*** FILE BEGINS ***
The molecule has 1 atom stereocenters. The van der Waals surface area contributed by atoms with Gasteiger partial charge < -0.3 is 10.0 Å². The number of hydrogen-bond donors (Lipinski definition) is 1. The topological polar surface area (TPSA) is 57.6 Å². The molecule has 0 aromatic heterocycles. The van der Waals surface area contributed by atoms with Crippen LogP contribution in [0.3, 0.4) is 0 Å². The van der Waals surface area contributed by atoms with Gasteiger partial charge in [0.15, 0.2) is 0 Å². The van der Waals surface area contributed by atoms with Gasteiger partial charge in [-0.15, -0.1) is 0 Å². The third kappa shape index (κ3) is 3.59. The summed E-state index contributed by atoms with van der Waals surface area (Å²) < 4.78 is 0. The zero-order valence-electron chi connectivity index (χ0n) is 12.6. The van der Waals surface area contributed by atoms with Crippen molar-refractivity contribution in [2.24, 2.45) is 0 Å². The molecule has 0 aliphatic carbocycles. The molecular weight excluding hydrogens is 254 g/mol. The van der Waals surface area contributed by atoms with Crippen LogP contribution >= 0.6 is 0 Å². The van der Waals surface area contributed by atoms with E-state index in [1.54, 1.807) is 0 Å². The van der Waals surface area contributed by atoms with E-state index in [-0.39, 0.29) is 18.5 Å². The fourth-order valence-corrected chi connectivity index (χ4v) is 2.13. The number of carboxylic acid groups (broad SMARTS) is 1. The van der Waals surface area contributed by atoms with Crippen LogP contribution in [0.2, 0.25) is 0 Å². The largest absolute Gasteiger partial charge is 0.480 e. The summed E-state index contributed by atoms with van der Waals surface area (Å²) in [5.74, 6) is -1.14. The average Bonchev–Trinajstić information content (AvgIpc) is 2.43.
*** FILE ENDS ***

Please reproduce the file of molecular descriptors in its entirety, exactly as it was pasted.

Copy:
The molecule has 1 atom stereocenters. The van der Waals surface area contributed by atoms with Gasteiger partial charge < -0.3 is 10.0 Å². The number of hydrogen-bond donors (Lipinski definition) is 1. The topological polar surface area (TPSA) is 57.6 Å². The molecule has 0 aromatic heterocycles. The van der Waals surface area contributed by atoms with Crippen LogP contribution in [0.3, 0.4) is 0 Å². The van der Waals surface area contributed by atoms with Gasteiger partial charge in [0.15, 0.2) is 0 Å². The van der Waals surface area contributed by atoms with Gasteiger partial charge in [-0.15, -0.1) is 0 Å². The third kappa shape index (κ3) is 3.59. The summed E-state index contributed by atoms with van der Waals surface area (Å²) < 4.78 is 0. The zero-order valence-electron chi connectivity index (χ0n) is 12.6. The van der Waals surface area contributed by atoms with Crippen molar-refractivity contribution in [2.24, 2.45) is 0 Å². The molecule has 0 aliphatic carbocycles. The molecular weight excluding hydrogens is 254 g/mol. The van der Waals surface area contributed by atoms with Crippen LogP contribution >= 0.6 is 0 Å². The van der Waals surface area contributed by atoms with E-state index in [1.54, 1.807) is 0 Å². The van der Waals surface area contributed by atoms with E-state index in [-0.39, 0.29) is 18.5 Å². The fourth-order valence-corrected chi connectivity index (χ4v) is 2.13. The number of carboxylic acid groups (broad SMARTS) is 1. The van der Waals surface area contributed by atoms with Crippen LogP contribution in [0.2, 0.25) is 0 Å². The largest absolute Gasteiger partial charge is 0.480 e. The summed E-state index contributed by atoms with van der Waals surface area (Å²) in [5.74, 6) is -1.14. The average Bonchev–Trinajstić information content (AvgIpc) is 2.43.